Awards

  • Voted best book of the 20th century in France

The Secret Garden
The Secret Garden

Written by Frances Hodgson Burnett in 1909, The Secret Garden was first publishes as a serial.  It was released as a novel in 1911.  Ten year old spoiled and self-important Mary Lennox is orphaned in India while the English were still in power as a colonial force.  She is sent to live with her aged, recluse uncle in the much colder English countryside.  Left much to her own devices, with only Martha, the maid, as a companion, Mary discovers two secrets her uncle has sealed behind walls - a garden and her cousin who has been bed ridden due to a spinal problem.  In learning to live herself, Mary breathes new life into both, followed by her uncle.  A heart-warming story filled with delightful side characters and history.

Sideways Stories from Wayside School
Sideways Stories From Wayside School

Louis Sacar first published Sideways Stories from Wayside School in 1978.  If you made it to adulthood without reading this, you need to get a copy now.  This is a collection of short stories from a school that was accidently built 30 stories high, instead of next to each other as the architect had intended.  Well, 30 stories high, but they forgot to build the 19th story, so that one is missing.  The first story starts with children being turned into apples by their teacher, but they get their revenge.  Then there are the three Erics and Sharie who wears a gigantic overcoat so she can sleep in class.  Filled with crazy students, their pets and their teachers, you can't go wrong.  This book has two sequels.  The collection will be a non-stop hit in your home.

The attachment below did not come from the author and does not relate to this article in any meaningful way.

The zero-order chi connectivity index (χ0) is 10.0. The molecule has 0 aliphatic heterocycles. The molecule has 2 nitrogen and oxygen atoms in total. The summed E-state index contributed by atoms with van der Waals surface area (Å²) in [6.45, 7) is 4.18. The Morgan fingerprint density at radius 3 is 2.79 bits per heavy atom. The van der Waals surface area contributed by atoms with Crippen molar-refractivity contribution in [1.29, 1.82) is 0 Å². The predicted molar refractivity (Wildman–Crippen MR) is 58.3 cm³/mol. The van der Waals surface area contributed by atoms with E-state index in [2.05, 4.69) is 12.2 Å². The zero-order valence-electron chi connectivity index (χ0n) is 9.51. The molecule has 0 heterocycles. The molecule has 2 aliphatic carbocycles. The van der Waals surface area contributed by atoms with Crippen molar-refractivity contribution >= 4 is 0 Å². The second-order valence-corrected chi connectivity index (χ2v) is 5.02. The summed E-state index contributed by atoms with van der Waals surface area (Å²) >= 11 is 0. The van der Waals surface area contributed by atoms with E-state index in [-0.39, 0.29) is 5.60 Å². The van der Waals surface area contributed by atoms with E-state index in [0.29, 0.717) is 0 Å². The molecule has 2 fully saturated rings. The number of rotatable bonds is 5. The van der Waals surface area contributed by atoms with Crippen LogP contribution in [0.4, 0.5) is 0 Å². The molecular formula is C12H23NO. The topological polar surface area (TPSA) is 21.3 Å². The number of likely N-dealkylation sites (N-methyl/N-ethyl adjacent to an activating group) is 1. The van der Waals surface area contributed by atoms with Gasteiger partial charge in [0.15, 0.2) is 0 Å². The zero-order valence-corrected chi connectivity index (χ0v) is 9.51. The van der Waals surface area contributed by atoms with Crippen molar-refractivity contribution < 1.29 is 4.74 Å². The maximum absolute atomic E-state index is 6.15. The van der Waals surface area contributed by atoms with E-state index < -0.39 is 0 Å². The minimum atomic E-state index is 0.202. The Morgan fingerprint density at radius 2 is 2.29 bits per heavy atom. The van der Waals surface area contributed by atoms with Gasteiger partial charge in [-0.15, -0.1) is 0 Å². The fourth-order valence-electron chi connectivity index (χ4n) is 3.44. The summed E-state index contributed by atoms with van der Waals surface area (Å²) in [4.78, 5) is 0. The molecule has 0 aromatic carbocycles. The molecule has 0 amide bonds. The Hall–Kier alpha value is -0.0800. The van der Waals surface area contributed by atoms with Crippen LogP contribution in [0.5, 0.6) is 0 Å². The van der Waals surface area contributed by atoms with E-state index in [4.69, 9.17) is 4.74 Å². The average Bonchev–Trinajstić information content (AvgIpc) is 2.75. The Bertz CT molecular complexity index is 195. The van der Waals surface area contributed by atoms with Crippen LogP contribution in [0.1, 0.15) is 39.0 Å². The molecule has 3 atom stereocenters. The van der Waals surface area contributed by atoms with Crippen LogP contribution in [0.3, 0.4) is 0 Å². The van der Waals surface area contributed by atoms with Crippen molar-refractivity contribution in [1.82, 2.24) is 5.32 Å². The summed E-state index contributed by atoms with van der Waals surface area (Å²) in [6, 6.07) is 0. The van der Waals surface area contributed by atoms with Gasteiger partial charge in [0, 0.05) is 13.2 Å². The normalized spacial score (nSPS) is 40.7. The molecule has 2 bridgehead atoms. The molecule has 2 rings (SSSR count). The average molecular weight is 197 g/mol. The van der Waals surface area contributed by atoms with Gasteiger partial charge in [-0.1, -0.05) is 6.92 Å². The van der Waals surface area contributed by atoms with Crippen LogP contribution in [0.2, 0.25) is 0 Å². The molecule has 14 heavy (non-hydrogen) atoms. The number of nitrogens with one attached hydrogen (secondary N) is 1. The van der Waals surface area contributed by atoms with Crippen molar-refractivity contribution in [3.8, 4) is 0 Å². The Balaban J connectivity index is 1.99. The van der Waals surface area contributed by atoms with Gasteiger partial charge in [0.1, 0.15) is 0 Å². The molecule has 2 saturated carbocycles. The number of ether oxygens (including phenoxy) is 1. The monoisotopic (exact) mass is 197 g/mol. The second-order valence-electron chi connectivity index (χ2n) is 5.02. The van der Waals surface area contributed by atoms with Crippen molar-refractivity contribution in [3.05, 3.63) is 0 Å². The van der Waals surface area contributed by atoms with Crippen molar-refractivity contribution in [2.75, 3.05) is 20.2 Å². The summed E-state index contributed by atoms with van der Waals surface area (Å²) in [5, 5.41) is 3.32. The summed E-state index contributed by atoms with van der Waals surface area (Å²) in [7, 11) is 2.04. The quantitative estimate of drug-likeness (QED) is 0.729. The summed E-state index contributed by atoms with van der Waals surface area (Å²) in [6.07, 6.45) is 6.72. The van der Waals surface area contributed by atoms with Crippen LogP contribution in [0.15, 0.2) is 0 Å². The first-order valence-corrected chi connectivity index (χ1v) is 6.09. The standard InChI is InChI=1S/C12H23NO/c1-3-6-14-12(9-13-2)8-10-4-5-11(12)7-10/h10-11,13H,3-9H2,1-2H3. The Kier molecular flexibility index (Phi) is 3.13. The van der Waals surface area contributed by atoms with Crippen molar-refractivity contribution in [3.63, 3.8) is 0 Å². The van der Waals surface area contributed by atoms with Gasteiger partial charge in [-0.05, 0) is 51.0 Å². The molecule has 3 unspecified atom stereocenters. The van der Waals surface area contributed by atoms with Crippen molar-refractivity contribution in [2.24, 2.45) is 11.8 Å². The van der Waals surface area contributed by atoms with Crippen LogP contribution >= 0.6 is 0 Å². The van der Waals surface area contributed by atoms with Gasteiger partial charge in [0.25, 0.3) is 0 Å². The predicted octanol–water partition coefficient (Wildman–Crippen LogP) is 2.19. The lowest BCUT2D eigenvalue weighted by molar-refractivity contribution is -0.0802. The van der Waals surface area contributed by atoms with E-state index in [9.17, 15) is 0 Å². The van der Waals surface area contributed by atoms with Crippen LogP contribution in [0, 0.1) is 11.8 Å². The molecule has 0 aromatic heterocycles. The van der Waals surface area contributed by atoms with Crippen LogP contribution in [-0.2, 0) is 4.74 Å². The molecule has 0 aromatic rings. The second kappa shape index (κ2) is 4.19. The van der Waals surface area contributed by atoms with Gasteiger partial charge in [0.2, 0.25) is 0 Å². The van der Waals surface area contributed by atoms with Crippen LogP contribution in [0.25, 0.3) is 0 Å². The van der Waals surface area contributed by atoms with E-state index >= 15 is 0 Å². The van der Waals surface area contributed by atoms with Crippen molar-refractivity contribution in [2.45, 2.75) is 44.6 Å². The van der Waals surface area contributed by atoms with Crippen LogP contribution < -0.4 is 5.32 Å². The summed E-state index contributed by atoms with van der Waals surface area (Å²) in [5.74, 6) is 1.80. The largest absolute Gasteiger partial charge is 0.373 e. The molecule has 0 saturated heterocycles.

Where the Red Fern Grows
Where the Red Fern Grows

Where the Red Fern Growns by Wilson Rawls was published in 1961.  Set in the Ozarks, this story revolves around Billy Coleman and his faithful companions, Old Dan and Little Ann.  They are two coonhounds he spent years saving for and then trains to hunt on his own.  Despite a shaky start, the two dogs and their young owner become famous for the number of skins brought into Billy's grandfather's store.  Despite tragedy and adversity, the dogs outperform in competitions and end up saving Billy's life and his family's fortunes.  When they die, they are buried side by side, and between their graves springs a red fern.  According to legend, only an angel can plant these.  If this book doesn't have the tears flowing with the warmest feeling in your heart, you may not be human.  Guaranteed to give your child a love of stories.

Each of these books is available on Amazon, at reasonable prices and many are included on the 4-for-3 promotion, meaning you save while building your collection.  If you can afford it, splurge out on the hardcover edition as these books will surely be treasured additions to your family library.  For a few more suggestions, read 4 Classic Kids Books For Your 8-10 Year Old.